Blood pressure medication

Blood pressure is a measurement of the strength of your body’s blood against the walls of your arteries and blood vessels. When blood pressure is high, the force of the blood against the vessel walls becomes too great, which can lead to many different types of complications.

When you have your blood pressure tested by a physician or by a home testing device, you will receive a readout of two numbers. Understanding what these numbers mean and where they come from will help you know exactly what your individual blood pressure reading really means.

Your blood pressure reading will be made up of two numbers. The doctor will likely read your blood pressure measurement as one number “over” another. The number above is the systolic pressure. It is the force of the blood in the arteries whenever the heart beats. The number below is the diastolic pressure which is the force of the blood in the arteries whenever a heart rests in between beats.

120/80 or below is the standard range for healthy blood pressure, while 140/90 and above means that a person has high blood pressure. A high blood pressure reading can indicate a host of potentially dangerous heart and body complications. Keeping your blood pressure at an optimal level is an on-going task, and it is best to get your blood pressure checked as often as possible, at least every time you visit your doctor.

Several complications can arise in the body can if a person has high blood pressure. One of the most dangerous outcomes stemming from high blood pressure is a stroke. A high blood pressure can break a destabilized blood vessel, thus making it bleed and leak into the brain, which is the cause of a stroke. Strokes are known to have dangerous, long-lasting effects on the body and can often times lead to death.

Other complications from high blood pressure might not be as potentially fatal as a stroke, but they are serious nonetheless. In cases of extremely high blood pressure, blood vessels in the eyes will have the tendency to rupture or bleed.. An impaired or blurring vision is the outcome, or worse, blindness. This is another reason for you to properly manage your blood pressure.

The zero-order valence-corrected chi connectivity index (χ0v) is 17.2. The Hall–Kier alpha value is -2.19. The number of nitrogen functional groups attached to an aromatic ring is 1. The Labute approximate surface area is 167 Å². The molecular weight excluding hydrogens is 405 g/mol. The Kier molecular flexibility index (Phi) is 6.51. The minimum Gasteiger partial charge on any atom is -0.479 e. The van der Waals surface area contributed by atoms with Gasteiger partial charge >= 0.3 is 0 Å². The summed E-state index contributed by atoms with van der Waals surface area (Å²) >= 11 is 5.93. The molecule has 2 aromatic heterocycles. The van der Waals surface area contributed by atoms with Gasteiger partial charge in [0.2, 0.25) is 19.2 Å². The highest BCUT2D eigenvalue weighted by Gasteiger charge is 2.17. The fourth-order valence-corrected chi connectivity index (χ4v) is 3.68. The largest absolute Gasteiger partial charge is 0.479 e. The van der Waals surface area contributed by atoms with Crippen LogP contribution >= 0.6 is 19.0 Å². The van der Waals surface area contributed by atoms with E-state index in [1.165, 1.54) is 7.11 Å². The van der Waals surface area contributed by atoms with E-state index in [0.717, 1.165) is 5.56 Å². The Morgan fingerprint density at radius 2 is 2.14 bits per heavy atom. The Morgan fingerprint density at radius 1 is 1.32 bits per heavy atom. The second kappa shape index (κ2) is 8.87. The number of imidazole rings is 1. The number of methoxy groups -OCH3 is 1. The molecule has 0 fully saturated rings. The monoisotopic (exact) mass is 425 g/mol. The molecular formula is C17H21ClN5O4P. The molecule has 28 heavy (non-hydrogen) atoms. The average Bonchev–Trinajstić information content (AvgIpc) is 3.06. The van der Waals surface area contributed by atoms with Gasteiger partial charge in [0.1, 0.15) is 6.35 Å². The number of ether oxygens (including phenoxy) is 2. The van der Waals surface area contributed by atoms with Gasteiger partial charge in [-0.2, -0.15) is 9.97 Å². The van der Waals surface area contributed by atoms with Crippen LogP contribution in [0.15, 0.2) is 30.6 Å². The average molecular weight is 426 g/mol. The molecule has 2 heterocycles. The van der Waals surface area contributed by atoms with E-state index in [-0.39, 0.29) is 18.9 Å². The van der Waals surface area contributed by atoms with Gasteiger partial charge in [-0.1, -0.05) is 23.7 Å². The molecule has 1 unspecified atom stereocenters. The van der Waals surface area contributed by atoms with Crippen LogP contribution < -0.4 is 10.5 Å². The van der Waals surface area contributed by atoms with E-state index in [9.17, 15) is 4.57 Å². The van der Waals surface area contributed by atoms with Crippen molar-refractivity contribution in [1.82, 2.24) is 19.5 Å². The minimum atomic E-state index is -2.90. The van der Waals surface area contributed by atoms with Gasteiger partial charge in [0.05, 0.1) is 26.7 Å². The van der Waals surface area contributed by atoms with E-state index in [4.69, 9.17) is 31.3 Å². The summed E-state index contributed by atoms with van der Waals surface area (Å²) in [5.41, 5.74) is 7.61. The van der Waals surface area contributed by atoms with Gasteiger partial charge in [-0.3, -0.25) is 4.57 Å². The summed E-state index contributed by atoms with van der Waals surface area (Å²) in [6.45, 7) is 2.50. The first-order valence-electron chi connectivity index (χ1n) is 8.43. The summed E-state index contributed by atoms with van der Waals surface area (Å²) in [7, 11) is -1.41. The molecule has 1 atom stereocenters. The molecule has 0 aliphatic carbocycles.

Aside from stroke, kidney and heart disease, people who have high blood pressure are also at risk of heart attack. The arteries’ job is to bring blood that carries oxygen to the muscle of the heart. If a heart is lacking in oxygen, a person will experience a pain in his or her chest. If there is a blockage in the flow of blood, then it can be a cause for heart attack, which a potentially fatal outcome.

A congestive heart failure is what people suffering from high blood pressure can also experience. It is a common but grave condition where the heart is unable to pump sufficient blood to provide what your body needs. This can be a very dangerous complication, and can lead to serious health problems.

For those who are taking blood pressure medications along with other pills and medicines, sticking to a daily medication routine can become quite the daunting task. It is easy to get confused or to mix up and forget certain medications. Here are some guidelines to follow to ensure that you are able to maintain the proper regimen of medications:

1, Use a pillbox for all of your daily medications, and be sure to fill each day’s compartment will all of the medications you need to take. If some medications need to be taken more than once daily, use a separate pill box for each time of the day that you need to take pills.

2, Place all your medicines on the bathroom sink or somewhere else noticeable so you will never fail to take each of them everyday.

3, Make it a habit of taking all your medications along with you. You can bring them whenever you eat lunch if you are required to take them with food. Doing this everyday will serve as your reminder that it is necessary to take your blood pressure medicines as prescribed by your doctor.

4, Putting notes in places where you can always see them is one way to remind yourself about taking your pills. Places like the refrigerator, computer, phone or mirror are great spots to put your notes. You can also change the color of the paper each day or week for you to know that the notes posted are for that particular day.

5, Another way to not forget taking your blood pressure medicines is by creating a small chart. Use pencils or pens that have various colors in case you are taking different kinds of medicine. Doing so will help you be more organized when keeping track of your medications.

6, Ask a spouse, friend, or relative to help you remember to take your medications every day. A quick phone call can ensure that nothing gets missed!

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Last updated on Feb 26th, 2009 and filed under Cardiovascular Disorders. Both comments and pings are currently closed.

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